EU Makes Its Climate Goals Binding

Image: Håkan Dahlström/Flickr

This week, the European Union approved a law that would make the bloc’s greenhouse gas emissions targets legally binding. The standard sets reduction targets at 55% by 2030, from 1990 levels, with the goal of the EU becoming an emission-free economy by 2050. The targets apply to overall EU emissions, rather than a binding requirement for each country.

As Reuters reported, the law aims to put climate at the heart of all EU policymaking, ensuring that future regulations support the emissions-cutting aims.

  • The European Commission will begin acting on this goal on July 14th that when it proposes a dozen policies to reshape industry, energy, transport and housing to emit less CO2.
  • The proposals will include EU carbon market reforms, tougher CO2 standards for new cars, and more ambitious renewable energy targets.

Why This Matters: As CNN explained, the EU and several other nations increased pledges to cut greenhouse gases and reach carbon neutrality at a virtual climate change summit hosted by US President Joe Biden in April. But until Monday, only five countries had actually made their pledges legally binding, according to Climate Watch Data: The United Kingdom and New Zealand, as well as EU members Hungary, Luxembourg, and France.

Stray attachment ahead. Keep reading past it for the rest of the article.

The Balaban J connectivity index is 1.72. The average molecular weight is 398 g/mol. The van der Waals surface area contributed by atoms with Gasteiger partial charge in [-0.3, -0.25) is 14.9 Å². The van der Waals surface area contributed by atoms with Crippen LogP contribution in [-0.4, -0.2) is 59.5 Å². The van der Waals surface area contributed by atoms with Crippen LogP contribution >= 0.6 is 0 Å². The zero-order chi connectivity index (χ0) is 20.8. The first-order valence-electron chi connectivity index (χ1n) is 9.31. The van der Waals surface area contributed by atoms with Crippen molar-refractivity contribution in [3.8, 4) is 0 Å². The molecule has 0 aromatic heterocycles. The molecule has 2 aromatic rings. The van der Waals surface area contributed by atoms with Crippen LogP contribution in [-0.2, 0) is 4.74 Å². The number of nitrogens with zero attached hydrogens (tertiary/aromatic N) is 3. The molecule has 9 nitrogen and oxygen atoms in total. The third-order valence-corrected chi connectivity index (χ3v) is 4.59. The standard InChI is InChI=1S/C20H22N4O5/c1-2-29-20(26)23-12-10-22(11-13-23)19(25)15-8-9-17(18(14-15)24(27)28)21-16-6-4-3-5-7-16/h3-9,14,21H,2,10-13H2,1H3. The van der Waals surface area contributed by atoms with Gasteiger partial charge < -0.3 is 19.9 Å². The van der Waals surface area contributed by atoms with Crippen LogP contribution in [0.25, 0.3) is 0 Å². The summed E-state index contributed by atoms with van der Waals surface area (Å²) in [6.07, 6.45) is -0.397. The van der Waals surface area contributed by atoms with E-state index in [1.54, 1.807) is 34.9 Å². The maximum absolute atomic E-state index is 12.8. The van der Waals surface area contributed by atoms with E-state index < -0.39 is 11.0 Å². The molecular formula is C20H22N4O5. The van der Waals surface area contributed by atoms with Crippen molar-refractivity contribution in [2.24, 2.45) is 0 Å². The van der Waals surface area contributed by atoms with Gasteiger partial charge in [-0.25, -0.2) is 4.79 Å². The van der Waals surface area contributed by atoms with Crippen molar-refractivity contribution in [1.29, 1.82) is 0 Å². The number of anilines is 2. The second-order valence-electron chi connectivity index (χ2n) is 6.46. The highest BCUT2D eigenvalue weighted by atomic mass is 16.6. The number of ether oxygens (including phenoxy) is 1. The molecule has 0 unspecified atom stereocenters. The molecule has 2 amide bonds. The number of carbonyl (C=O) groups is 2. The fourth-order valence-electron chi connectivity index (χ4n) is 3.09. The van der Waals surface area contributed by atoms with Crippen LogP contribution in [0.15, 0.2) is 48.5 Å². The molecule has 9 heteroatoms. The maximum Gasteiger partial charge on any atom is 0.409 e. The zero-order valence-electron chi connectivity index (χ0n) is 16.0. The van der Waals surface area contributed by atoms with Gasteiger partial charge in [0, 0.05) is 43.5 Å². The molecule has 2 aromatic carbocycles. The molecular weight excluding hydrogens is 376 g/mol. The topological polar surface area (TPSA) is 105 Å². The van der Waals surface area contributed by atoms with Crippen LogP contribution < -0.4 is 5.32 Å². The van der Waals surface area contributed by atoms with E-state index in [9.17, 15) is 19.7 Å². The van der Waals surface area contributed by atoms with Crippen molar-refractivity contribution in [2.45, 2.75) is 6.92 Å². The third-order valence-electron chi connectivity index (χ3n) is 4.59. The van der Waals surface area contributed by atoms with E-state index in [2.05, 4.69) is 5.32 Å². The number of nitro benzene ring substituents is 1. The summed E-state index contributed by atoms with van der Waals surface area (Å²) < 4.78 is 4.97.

This week’s approval of the climate law finally sets member nations on a path to make the EU’s climate pledges actionable and mandatory.

New EU Regulations: Ministers from every EU country formally approved the deal on Monday, except for Bulgaria, a Bulgarian government spokesman said, “The final compromise does not reflect our national position sufficiently,” but did not elaborate on this sentiment.

This law will also order Brussels to inaugurate an independent expert body that will advise the EU on climate policies, alongside a budget-like mechanism that will calculate the total emissions the EU can produce from 2030-2050 and still meet its targets.

Today is a historic day,” said Swedish Social Democrat Jytte Guteland, the lead lawmaker on the bill. “Unless we rapidly cut our emissions, the science is crystal clear. The future will be catastrophic.”

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